That's a tough way to live life. There is no tougher way to live life, in fact, that trying to live up to expectations that cannot be met.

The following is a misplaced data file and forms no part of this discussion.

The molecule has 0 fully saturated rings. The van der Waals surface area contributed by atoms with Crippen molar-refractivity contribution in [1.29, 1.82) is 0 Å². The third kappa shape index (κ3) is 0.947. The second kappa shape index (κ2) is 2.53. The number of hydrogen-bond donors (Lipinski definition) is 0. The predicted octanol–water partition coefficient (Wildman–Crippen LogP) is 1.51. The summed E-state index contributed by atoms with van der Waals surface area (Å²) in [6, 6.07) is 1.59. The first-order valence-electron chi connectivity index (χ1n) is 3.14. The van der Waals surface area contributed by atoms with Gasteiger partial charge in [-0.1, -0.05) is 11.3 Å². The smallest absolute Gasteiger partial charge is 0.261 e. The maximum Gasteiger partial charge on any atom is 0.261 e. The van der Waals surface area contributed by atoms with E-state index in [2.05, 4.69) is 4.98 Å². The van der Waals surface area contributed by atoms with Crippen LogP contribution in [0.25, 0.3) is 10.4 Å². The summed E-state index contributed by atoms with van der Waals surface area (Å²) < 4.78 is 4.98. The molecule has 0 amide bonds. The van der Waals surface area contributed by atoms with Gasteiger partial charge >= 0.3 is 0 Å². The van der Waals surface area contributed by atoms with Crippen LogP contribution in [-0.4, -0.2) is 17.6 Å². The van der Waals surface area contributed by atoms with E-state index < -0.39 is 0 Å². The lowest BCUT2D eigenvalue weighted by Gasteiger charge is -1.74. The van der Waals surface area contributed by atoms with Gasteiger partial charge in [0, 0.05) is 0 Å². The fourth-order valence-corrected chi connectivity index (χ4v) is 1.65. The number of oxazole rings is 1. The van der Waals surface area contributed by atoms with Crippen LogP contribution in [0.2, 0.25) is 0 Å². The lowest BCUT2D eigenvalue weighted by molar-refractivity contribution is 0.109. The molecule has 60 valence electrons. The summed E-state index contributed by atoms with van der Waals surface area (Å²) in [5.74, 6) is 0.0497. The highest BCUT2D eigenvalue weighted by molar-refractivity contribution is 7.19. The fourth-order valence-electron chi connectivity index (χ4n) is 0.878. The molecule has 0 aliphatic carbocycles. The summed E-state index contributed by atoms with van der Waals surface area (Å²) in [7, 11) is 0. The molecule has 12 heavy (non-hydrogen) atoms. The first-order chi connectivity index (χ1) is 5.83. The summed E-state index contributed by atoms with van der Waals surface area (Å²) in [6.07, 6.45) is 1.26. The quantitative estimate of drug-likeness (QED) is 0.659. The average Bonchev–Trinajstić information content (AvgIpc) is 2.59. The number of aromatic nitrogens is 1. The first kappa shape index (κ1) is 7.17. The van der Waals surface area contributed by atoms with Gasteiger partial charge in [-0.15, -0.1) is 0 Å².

And I came to believe a very different set of propositions than those I had grown up with, that had led me to the rooms of Narcotics Anonymous, broken and destroyed, thirty-five years into life. I started with the basic premise, which we do in our Second Step, that God is, at the core, loving, caring, and greater than ourselves, And if He is that, then He by definition cannot expect more out of us than we are capable of. More importantly, He will not. If fallibility is a defining characteristic of humanity, than a loving, caring Supreme Being must know that we are not capable of perfection, and thus will not hold us to that standard--and more to the point, inflict punishment and consequences for not meeting that standard. It's not a necessary core belief, but I and most other believers in God that I know believe that He created us or is the one that set the universe in motion, and so in some way He either made us imperfectly or at the least is fully aware of our imperfections. Either way, a loving, caring God cannot and will not expect us to be perfect.